Thursday, May 23, 2019

A Pale-Faced Lie: Book Review and Giveaway

A Pale-Faced Lie book cover
I'll tell you upfront - this book has absolutely nothing to do with cats. It just sounded interesting, so I took the opportunity to review it. I hope you all won't mind my little diversion today. I have news to share on both Carmine and Tylan next week. Stay tuned!

About the Book: Growing up on the Navajo Indian Reservation, David Crow and his three siblings idolized their dad. Tall, strong, smart, and brave, the self-taught Cherokee regaled his family with stories of his World War II feats. But as time passed, David discovered the other side of Thurston Crow, the ex-con with his own code of ethics that justified cruelty, violence, lies—even murder.

A shrewd con artist with a genius IQ, Thurston intimidated David with beatings to coerce him into doing his criminal bidding. David’s mom, too mentally ill to care for her children, couldn’t protect him. One day, Thurston packed up the house and took the kids, leaving her with nothing. Soon he remarried, and David learned that his stepmother was just as vicious and abusive as his father.

Through sheer determination, and with the help of a few angels along the way, David managed to get into college and achieve professional success. When he finally found the courage to stop helping his father with his criminal activities, he unwittingly triggered a plot of revenge that would force him into a showdown with Thurston Crow. With lives at stake, including his own, David would have only twenty-four hours to outsmart his father—the brilliant, psychotic man who bragged that the three years he spent in the notorious San Quentin State Prison had been the easiest time of his life.




The Pale-Faced Lie is a searing, raw, palpable memoir that reminds us what an important role our parents play in our lives. Most of all, it’s an inspirational story about the power of forgiveness and the ability of the human spirit to rise above adversity, no matter the cost.

My Thoughts: David and his siblings experienced an incredibly abusive childhood. From the time he was young, his father talked about, "getting rid," of his mother. Unfortunately, David's mother was mentally ill and could not protect him and his siblings from their father's abuse. It was heartbreaking when they left her. 

David's father marries another woman. Unfortunately for him and his siblings, David's stepmother is as abusive as his father! His father and stepmother almost seem to enjoy coming up with cruel punishments for David and his siblings. It's really rather sad.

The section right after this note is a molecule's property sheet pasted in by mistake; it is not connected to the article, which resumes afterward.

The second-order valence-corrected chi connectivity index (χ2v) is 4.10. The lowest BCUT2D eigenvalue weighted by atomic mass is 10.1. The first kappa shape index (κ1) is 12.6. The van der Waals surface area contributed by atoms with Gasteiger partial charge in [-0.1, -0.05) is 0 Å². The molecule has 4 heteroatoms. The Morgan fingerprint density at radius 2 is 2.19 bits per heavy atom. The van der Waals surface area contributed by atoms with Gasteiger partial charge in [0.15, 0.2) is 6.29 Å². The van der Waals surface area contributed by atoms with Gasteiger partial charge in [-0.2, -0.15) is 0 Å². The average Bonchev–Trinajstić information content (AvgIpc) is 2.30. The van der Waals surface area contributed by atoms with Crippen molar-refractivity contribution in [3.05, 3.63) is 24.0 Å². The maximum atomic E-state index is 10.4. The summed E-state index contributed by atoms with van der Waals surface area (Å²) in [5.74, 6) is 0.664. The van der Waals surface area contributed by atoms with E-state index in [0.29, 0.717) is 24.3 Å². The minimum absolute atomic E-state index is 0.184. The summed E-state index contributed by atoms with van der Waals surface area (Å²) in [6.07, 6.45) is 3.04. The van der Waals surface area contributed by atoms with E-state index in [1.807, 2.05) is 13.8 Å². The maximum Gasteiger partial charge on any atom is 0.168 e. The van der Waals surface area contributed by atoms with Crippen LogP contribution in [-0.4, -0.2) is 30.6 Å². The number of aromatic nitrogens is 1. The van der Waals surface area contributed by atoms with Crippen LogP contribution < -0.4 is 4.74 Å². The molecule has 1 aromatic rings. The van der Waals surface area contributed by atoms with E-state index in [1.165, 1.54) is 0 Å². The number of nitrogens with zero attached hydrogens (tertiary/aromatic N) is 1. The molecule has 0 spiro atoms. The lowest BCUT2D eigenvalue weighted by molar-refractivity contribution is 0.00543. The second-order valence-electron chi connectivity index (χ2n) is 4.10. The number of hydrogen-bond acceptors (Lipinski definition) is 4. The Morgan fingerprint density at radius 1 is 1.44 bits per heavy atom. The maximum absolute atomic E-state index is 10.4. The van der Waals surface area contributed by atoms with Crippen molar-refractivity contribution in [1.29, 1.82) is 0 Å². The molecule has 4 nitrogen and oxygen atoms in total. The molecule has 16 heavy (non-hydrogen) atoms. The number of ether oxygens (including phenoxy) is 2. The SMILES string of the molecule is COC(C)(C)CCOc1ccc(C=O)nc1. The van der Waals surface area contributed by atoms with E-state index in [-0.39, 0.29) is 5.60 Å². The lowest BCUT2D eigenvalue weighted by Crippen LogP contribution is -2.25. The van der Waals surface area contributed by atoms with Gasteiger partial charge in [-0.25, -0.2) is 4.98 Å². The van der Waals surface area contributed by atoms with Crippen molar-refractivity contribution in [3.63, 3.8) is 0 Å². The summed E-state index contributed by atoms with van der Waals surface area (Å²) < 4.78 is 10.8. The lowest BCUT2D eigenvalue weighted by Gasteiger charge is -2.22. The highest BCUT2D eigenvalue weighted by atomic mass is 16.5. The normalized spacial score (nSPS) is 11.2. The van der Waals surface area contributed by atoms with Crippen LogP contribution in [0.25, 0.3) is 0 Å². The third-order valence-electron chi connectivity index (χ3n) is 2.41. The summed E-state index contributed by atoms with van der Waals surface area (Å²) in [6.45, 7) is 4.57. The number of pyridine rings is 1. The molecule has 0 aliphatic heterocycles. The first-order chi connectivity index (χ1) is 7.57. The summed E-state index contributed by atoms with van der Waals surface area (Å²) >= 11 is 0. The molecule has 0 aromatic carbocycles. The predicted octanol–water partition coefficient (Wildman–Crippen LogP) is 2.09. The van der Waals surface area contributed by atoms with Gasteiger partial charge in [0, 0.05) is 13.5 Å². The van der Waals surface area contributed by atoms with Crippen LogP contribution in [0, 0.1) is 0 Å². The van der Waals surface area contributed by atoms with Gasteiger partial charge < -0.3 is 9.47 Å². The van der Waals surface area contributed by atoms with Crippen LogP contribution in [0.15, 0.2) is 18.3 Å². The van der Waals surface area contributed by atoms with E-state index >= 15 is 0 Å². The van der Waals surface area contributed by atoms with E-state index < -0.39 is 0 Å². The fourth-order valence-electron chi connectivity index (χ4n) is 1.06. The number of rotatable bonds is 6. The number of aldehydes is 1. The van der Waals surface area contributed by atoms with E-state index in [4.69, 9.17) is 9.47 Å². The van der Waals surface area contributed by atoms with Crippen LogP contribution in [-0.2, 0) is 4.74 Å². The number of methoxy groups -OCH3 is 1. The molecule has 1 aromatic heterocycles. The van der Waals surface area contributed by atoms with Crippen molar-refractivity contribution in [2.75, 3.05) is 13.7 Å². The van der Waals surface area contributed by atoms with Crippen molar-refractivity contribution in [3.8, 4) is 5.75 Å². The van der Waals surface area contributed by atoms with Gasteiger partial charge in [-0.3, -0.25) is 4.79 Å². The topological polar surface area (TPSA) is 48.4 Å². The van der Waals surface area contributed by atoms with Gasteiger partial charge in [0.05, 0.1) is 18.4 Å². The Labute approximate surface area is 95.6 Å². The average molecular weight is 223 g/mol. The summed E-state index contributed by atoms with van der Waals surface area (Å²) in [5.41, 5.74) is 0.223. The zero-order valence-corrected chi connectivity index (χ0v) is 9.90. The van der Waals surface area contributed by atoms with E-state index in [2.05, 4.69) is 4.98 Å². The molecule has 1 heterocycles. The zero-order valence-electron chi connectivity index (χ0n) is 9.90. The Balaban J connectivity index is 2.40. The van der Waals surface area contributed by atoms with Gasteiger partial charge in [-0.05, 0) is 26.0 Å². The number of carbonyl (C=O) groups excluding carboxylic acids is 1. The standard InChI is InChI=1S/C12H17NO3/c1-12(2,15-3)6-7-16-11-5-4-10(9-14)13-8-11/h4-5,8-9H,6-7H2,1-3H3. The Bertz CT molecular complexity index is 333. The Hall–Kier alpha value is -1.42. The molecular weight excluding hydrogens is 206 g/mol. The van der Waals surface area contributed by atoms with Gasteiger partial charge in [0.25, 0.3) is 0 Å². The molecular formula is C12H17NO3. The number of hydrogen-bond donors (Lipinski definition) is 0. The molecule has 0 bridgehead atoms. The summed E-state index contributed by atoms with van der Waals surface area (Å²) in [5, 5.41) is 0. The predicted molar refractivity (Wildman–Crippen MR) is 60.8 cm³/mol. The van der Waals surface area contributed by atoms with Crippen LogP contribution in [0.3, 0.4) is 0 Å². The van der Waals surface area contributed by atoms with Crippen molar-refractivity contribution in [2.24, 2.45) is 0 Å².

It seemed like anytime something was finally going right in David's life, something would come along and ruin it. I felt so bad for him and his siblings and kept rooting for them to find some peace and happiness.

David finally gets to escape when he goes off to college. Despite his childhood, he becomes a success. Instead of being bitter about his past, he forgives his dad and gives back to his community by helping children and contributing to a homeless women's shelter. 

I admire David's resilience and determination. 

Though the book is mostly about David's childhood and the abuse he suffered not only at home, but at school as well, I find his story to be an inspirational one in the end. 

There is a lot of profanity in this book, in my opinion. While it didn't bother me, I thought I'd mention it in case it might bother others. Possible triggers: childhood abuse, domestic violence, and physical and verbal abuse.

David Crow author photo

About the Author: David Crow spent his early years on the Navajo Indian Reservation in Arizona and New Mexico. Through grit, resilience, and a thirst for learning, he managed to escape his abusive childhood, graduate from college, and build a successful lobbyist business in Washington. Today, David is a sought-after speaker, giving talks to various businesses and trade organizations around the world.

Throughout the years, he has mentored over 200 college interns, performed pro bono service for the charitable organization Save the Children, and participated in the Big Brothers Big Sisters program. An advocate for women, he will donate 10 percent of his book royalties to Barrett House, a homeless shelter for women in Albuquerque. David and his wife, Patty, live in the suburbs of DC.

Connect with David Crow: 


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FTC Disclosure: I received a copy of, "The Pale-Faced Lie," by David Crow for a fair and honest review. Receiving the book did not influence my opinion in any way. All opinions expressed on FurEverywhere are my own. 

3 comments:

  1. Wow! I just finished reading, "Educated" by Tara Westover, who had a bizarre upbringing, which she overcame...mostly. Thanks for the review!

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  2. Sounds interesting but the.Dad has a low tolerance for profanity these days.

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  3. I think I will pass on hte book giveaway, but I am glad Mr Crow was able to get out of the abusive situation and do well after all that he went through. Glad he helps that Women's shelter now.

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